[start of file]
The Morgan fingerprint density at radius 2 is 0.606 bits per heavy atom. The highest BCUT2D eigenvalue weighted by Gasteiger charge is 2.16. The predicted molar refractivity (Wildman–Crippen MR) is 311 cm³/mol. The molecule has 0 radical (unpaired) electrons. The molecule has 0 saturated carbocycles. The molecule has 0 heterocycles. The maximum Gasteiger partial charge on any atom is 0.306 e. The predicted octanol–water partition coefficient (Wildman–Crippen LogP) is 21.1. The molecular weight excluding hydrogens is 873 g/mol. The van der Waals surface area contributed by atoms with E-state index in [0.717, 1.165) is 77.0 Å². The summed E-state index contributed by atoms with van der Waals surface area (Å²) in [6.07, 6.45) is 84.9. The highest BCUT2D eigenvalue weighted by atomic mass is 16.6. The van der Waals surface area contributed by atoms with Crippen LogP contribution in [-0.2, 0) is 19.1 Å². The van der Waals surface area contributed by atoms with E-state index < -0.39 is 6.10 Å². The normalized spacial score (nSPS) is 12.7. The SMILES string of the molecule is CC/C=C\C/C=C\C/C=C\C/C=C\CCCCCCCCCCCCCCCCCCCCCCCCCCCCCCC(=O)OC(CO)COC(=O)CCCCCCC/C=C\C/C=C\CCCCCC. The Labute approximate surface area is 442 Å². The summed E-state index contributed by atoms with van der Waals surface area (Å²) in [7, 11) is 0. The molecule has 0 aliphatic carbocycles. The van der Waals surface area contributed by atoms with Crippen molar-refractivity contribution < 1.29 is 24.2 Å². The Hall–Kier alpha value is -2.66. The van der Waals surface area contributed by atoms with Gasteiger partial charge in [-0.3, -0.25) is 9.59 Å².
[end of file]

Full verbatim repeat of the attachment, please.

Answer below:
The Morgan fingerprint density at radius 2 is 0.606 bits per heavy atom. The highest BCUT2D eigenvalue weighted by Gasteiger charge is 2.16. The predicted molar refractivity (Wildman–Crippen MR) is 311 cm³/mol. The molecule has 0 radical (unpaired) electrons. The molecule has 0 saturated carbocycles. The molecule has 0 heterocycles. The maximum Gasteiger partial charge on any atom is 0.306 e. The predicted octanol–water partition coefficient (Wildman–Crippen LogP) is 21.1. The molecular weight excluding hydrogens is 873 g/mol. The van der Waals surface area contributed by atoms with E-state index in [0.717, 1.165) is 77.0 Å². The summed E-state index contributed by atoms with van der Waals surface area (Å²) in [6.07, 6.45) is 84.9. The highest BCUT2D eigenvalue weighted by atomic mass is 16.6. The van der Waals surface area contributed by atoms with Crippen LogP contribution in [-0.2, 0) is 19.1 Å². The van der Waals surface area contributed by atoms with E-state index < -0.39 is 6.10 Å². The normalized spacial score (nSPS) is 12.7. The SMILES string of the molecule is CC/C=C\C/C=C\C/C=C\C/C=C\CCCCCCCCCCCCCCCCCCCCCCCCCCCCCCC(=O)OC(CO)COC(=O)CCCCCCC/C=C\C/C=C\CCCCCC. The Labute approximate surface area is 442 Å². The summed E-state index contributed by atoms with van der Waals surface area (Å²) in [7, 11) is 0. The molecule has 0 aliphatic carbocycles. The van der Waals surface area contributed by atoms with Crippen molar-refractivity contribution < 1.29 is 24.2 Å². The Hall–Kier alpha value is -2.66. The van der Waals surface area contributed by atoms with Gasteiger partial charge in [-0.3, -0.25) is 9.59 Å².